Tripped Up: A Traveler Says Her Insurance Wouldn’t Pay Up

I’m a 68-year-old solo traveler who was on a tour of Sicily in June 2022, when I fell getting off a bus, breaking multiple ribs, vertebrae and a pelvic bone. I had purchased the RoundTrip Choice plan from Seven Corners Travel Insurance, so I called, expecting they would help coordinate my medical care with Italian-speaking doctors. But they told me to seek help on my own, save the receipts and file a claim when I got home. Our tour guide was an angel, arranging drivers to take me back and forth to the hospital and even interpreting by speakerphone with doctors. Days later I got a doctor to fill out a form (which I had to Google Translate for him) saying I could travel home, as long as I was in a reclining position. My family chipped in to buy a business-class seat for the return flight, a day-and-night trip from Palermo to Munich to New York to Jacksonville. Seven Corners finally paid $5,772 for my bills and missed trip, but refused to reimburse me for most of my business-class fare. Far worse, I believe they failed to provide me the assistance they promised, essentially leaving me to fend for myself and leaving me unable to communicate with hospital staff. I have registered complaints with the Better Business Bureau and the state insurance agencies of Florida and Indiana (where Seven Corners is based), but I’ve gotten nowhere. Can you help? Helaine, St. Augustine, Fla.

What a terrifying ordeal. And also a valuable reminder to solo travelers that although seeing the world on your own might be exhilarating, it can also be perilous. Fall ill or get hurt in a place where you don’t speak the language (or don’t understand the health care system) and who will be there to help you?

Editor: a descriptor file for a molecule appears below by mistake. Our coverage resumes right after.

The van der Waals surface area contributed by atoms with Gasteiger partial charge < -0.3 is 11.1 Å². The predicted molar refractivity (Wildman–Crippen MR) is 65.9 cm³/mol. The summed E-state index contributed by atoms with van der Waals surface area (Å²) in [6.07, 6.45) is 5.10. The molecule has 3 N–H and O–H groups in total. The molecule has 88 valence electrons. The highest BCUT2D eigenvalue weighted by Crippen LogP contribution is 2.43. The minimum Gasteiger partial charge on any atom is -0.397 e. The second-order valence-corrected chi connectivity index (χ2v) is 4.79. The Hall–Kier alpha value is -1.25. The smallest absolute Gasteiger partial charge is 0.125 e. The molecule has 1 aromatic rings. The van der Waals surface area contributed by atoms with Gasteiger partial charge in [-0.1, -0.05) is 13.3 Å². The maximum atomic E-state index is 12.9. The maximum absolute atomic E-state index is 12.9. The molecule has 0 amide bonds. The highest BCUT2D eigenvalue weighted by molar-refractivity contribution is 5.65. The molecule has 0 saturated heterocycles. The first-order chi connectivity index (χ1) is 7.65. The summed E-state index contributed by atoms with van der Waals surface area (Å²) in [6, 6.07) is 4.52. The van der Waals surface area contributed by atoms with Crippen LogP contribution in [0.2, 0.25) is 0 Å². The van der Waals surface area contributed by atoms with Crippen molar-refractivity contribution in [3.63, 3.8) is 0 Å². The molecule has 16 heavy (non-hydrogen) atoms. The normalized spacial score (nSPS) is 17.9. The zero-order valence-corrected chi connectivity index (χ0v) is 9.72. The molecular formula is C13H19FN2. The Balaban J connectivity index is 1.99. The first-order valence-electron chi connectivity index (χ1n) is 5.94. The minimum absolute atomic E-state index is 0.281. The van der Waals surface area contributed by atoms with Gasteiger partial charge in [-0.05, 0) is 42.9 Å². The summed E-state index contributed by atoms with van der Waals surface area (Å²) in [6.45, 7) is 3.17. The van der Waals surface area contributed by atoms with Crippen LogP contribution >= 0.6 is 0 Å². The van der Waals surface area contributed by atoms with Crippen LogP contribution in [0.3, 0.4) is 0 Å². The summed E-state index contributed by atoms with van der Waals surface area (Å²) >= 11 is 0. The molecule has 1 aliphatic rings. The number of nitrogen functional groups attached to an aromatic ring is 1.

Seven Corners says it will, according to its website, boasting of “a 24/7 multilingual team available to help with travel emergencies,” including help finding medical care and second opinions as well as “interpreter referrals” and medical evacuations. The website recounts the reassuring story of Makenzie, a 22-year-old who fell ill near the French-Belgian border. Seven Corners staff are portrayed as springing into action, speaking to her doctors, arranging for a family member to fly in, and eventually booking Makenzie “a lay-down seat to ensure maximum comfort” on her return to California.

You obviously did not get the Makenzie treatment.

To find out why, I combed through your policy and the other documents you sent me, speaking at length and exchanging emails with Greg Jung, Seven Corners’ executive vice president, and even asking a Times colleague, Ilaria Parogni, to translate that form your Sicilian physician filled out from Italian doctor-scribble to standard English.

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